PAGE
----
The Sinai Peninsula or Sinai (Arabic: سيناء Sīnā), is a triangular peninsula in Egypt. It is about 60,000 km2 (23,000 sq mi) in area. It is between the Mediterranean Sea to the north and the Red Sea to the south. It is the only part of Egyptian territory located in Asia. This is because the Sinai is known as a land bridge between the two continents of Africa and Asia. There are approximately 500,000 people living there. Egyptians refer to it as the "Land of Fayrouz", based on the Ancient Egyptian "Dumafkat".
There have been several battles in the region. The Sinai has been under the rule by Egyptian governments, including the Ayyubids, the Mamluks, the Muhammad Ali Dynasty, and the modern Egyptian republic. It was also controlled by the Ottoman Empire, and the United Kingdom from 1882 to 1956. Israel invaded and took over Sinai during the 1956 Suez Crisis (known in Egypt as the Tripartite Aggression) and during the 1967 Six Day War. On October 6, 1973, Egypt began the October War to allow the Sinai to be a free nation.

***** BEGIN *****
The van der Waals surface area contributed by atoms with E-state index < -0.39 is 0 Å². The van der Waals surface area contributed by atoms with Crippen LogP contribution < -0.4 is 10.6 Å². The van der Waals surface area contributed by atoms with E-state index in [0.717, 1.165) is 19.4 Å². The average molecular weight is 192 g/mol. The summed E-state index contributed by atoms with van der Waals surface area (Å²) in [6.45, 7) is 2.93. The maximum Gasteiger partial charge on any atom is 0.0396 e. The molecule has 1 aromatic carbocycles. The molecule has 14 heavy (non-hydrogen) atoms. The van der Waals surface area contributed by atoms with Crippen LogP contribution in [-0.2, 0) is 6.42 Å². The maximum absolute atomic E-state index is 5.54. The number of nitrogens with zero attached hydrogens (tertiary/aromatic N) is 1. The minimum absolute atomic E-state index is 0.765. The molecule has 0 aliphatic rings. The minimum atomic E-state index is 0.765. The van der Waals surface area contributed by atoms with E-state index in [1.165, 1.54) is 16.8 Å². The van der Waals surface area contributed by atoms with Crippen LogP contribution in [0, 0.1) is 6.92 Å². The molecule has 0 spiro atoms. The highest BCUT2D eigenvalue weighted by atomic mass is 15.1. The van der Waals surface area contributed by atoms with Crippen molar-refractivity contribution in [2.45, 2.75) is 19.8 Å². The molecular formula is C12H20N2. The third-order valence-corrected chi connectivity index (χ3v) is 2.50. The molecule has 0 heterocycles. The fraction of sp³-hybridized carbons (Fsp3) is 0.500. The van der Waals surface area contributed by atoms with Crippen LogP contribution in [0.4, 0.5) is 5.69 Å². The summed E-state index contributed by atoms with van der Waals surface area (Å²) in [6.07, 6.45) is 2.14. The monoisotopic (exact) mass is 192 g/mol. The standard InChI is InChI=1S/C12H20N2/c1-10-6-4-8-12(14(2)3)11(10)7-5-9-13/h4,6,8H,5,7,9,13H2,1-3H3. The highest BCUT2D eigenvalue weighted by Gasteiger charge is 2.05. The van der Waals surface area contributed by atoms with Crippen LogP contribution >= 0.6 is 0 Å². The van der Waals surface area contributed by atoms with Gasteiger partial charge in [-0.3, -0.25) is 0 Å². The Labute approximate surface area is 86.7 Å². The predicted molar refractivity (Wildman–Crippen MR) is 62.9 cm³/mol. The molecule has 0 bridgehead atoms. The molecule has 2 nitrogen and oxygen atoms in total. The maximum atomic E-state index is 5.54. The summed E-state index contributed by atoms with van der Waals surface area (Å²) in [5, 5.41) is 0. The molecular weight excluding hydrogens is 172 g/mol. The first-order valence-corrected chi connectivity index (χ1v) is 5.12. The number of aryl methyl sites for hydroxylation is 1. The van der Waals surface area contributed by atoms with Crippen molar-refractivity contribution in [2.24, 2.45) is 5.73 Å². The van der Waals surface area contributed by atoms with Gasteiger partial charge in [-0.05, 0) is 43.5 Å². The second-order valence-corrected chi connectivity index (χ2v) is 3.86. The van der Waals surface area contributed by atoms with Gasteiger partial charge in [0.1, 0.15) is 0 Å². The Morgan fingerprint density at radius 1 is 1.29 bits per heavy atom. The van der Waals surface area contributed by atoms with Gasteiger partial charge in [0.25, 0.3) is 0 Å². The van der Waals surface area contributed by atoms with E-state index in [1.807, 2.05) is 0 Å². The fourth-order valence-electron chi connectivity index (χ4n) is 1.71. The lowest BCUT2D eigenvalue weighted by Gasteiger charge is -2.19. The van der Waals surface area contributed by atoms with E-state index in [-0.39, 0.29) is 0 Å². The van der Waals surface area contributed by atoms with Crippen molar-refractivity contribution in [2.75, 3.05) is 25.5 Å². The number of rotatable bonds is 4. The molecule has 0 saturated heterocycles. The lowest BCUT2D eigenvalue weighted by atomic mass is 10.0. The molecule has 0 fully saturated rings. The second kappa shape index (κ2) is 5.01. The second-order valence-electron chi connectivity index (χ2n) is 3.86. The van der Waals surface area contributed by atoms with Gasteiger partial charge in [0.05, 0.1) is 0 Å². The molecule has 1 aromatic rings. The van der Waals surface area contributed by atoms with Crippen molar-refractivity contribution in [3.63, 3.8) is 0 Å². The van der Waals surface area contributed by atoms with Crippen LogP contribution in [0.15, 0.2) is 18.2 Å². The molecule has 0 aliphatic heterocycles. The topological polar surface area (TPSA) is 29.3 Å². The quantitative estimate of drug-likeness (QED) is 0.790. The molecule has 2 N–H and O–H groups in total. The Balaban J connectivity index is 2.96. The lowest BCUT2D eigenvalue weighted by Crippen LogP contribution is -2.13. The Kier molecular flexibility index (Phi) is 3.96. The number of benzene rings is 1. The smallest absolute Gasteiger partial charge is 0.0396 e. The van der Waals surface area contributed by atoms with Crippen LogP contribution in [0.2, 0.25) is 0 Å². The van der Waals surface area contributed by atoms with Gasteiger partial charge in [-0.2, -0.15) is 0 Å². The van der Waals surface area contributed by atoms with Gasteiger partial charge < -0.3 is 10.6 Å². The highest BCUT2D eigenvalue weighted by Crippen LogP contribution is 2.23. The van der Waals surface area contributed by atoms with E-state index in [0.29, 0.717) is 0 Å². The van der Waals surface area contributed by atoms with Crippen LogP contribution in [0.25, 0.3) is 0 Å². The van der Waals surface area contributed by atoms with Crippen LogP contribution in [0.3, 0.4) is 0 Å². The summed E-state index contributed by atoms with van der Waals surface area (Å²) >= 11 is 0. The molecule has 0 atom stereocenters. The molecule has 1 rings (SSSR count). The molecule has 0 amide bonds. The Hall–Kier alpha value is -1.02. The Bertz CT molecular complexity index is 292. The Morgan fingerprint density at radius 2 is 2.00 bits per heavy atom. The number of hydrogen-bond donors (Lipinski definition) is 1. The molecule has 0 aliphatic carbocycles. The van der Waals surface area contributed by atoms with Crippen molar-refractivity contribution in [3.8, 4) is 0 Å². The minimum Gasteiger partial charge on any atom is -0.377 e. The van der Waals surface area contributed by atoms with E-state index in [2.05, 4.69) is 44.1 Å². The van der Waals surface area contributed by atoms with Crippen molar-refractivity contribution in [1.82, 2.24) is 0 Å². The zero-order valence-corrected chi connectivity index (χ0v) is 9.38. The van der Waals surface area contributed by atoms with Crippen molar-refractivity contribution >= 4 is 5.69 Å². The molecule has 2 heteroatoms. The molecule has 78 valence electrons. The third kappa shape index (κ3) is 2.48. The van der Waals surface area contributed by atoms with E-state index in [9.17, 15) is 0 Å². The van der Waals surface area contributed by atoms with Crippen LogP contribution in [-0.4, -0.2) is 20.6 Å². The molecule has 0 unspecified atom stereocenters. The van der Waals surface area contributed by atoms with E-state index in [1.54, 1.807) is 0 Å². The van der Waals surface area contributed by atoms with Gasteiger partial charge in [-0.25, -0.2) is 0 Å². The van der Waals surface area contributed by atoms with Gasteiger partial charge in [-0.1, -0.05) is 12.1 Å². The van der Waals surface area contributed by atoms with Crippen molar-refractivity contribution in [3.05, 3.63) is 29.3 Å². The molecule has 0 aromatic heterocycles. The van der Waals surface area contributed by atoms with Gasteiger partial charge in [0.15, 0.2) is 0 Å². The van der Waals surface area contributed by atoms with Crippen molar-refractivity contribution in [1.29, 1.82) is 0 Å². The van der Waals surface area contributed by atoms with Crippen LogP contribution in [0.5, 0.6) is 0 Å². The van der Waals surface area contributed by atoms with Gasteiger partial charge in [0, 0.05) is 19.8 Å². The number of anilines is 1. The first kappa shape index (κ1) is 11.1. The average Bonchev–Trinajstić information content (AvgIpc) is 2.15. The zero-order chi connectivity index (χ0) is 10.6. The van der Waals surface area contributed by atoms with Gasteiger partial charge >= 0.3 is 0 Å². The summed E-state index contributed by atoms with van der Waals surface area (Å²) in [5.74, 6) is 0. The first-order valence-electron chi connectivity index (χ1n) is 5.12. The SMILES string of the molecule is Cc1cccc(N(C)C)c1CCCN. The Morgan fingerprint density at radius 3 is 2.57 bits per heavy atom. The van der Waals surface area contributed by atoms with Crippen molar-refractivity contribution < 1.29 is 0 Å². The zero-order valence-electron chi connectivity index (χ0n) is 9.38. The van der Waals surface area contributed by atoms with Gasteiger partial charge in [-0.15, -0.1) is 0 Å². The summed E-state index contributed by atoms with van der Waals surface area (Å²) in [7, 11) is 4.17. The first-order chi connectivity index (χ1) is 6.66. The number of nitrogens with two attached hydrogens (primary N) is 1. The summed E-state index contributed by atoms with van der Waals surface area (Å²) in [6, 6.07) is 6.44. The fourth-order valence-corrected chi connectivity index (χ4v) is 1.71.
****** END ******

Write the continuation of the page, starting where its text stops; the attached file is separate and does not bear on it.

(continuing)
In 1982, after the Israel-Egypt Peace Treaty of 1979, Israel left Sinai. Since Israel's departure, the region became a tourist destination. This was because of its natural setting, their coral reefs, and biblical history. Mount Sinai is a sacred place in Abrahamic religion.
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